In delightful comedy news this week, Bob Odenkirk and David Cross, the masterminds behind the beloved sketch comedy series “Mr. Show”, made a glorious return to their roots, releasing four episodes of a new sketch show called “With Bob and David”, which is very much in the spirit of the old "Mr. Show" series.
When “Mr. Show” was released in the 1990s, it was deeply revered for its ingenious sketches. Today, those have held up incredibly well, and we're perfectly giddy to see more content from these comedic trailblazers. So, in honor of the release of “With Bob and David”, I decided to compile a list of the top five must-see “Mr. Show” sketches for those of you who might need a primer before your WB&D binge-watch this weekend:
1. “The Story of Everest”
This is by far my all-time favorite “Mr. Show” sketch (and it may be my favorite sketch of all time, period). The premise -- in which a young man (Jay Johnston) returns home to tell his family of his adventures while hiking Mount Everest yet never gets through the story because he continues to fall backwards into a shelf of thimbles -- shouldn’t be as hilarious as it sounds. Perhaps it’s because I’m a sucker for people falling down, but every time Johnston crashes into the shelf, it just gets better. I was actually in tears the first time I watched this sketch. I just couldn’t stop laughing. A fun fact about this sketch: every time he crashed into the shelves, they had to set the whole thing back up again so he could fall into it once more, which makes me think that some of the actors' annoyance is genuine:
2. “Pre-Taped Call-In Show"
I adore the absurdity of this sketch, and how it escalates so quickly. The idea of a pre-taped call-in show (in which the show airs but viewers were supposed to call in on the topic a week before) is completely bonkers. Yet David Cross’s exasperation with the callers and the fact that this happens nearly every week makes the sketch that much better:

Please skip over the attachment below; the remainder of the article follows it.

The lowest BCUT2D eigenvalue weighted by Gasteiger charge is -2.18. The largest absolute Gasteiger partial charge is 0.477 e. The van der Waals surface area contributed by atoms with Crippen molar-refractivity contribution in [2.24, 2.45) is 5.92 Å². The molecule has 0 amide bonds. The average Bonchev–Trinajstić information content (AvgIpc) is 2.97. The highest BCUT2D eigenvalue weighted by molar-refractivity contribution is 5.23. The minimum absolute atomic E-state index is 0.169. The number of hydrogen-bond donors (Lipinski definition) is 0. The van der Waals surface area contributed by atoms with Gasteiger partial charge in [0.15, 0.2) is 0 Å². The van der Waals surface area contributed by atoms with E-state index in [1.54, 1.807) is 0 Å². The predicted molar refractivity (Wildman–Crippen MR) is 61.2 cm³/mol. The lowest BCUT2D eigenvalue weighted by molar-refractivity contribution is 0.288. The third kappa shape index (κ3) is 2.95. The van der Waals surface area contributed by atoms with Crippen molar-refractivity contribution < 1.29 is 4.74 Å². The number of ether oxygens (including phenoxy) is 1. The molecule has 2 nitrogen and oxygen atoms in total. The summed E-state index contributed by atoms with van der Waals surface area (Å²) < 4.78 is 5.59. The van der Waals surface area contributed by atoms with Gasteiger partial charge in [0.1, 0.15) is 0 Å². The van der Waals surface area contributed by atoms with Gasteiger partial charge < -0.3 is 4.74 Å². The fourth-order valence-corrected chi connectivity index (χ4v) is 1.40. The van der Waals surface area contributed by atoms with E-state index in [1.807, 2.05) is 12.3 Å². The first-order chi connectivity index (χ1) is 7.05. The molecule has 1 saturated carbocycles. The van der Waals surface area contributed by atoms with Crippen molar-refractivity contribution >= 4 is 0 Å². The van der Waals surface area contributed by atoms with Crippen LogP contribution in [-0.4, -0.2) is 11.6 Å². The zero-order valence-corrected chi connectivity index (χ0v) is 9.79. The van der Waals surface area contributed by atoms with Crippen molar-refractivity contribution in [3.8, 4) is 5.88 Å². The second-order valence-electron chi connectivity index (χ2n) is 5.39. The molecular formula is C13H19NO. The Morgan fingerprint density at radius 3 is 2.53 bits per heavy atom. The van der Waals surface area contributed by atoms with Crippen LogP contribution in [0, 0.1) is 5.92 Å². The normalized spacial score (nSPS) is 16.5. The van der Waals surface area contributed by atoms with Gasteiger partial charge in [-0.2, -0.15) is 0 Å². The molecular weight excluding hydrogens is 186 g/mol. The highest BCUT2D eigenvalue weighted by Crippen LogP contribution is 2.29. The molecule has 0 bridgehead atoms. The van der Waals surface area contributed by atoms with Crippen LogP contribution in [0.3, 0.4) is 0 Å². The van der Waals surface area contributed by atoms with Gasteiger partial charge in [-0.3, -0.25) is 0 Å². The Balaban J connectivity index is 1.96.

3. “The Audition”
I love the “who’s on first” setup of this sketch: David Cross walks in to audition for a play, only to use an actual audition, as his audition. The casting directors' confusion over his piece continues to escalate as they consistently assume that he is actually asking questions about the audition, when he’s really just performing his own audition. It’s a sketch that’s so silly in theory it really shouldn’t work as well as it actually does:
4. “Lie Detector Test”
The premise for this sketch is relatively simple -- a man is strapped to a lie detector test and never lies. No matter what he’s asked, including “Have you ever killed man with your mind?” to which he politely responds “Yes,” it turns out that he’s never lying. It’s like a very twisted game of "Never Have I Ever" (we all have that one friend):
5. “Fairsley Foods”
This may be the darkest sketch on this list. Essentially, it begs the question of just how far a major grocery store chain will go to take down a small mom-and-pop shop with hilarious results. Among the major conglomerate’s promises include “no rats here!” and “there are no homeless people who defecate in our aisles”: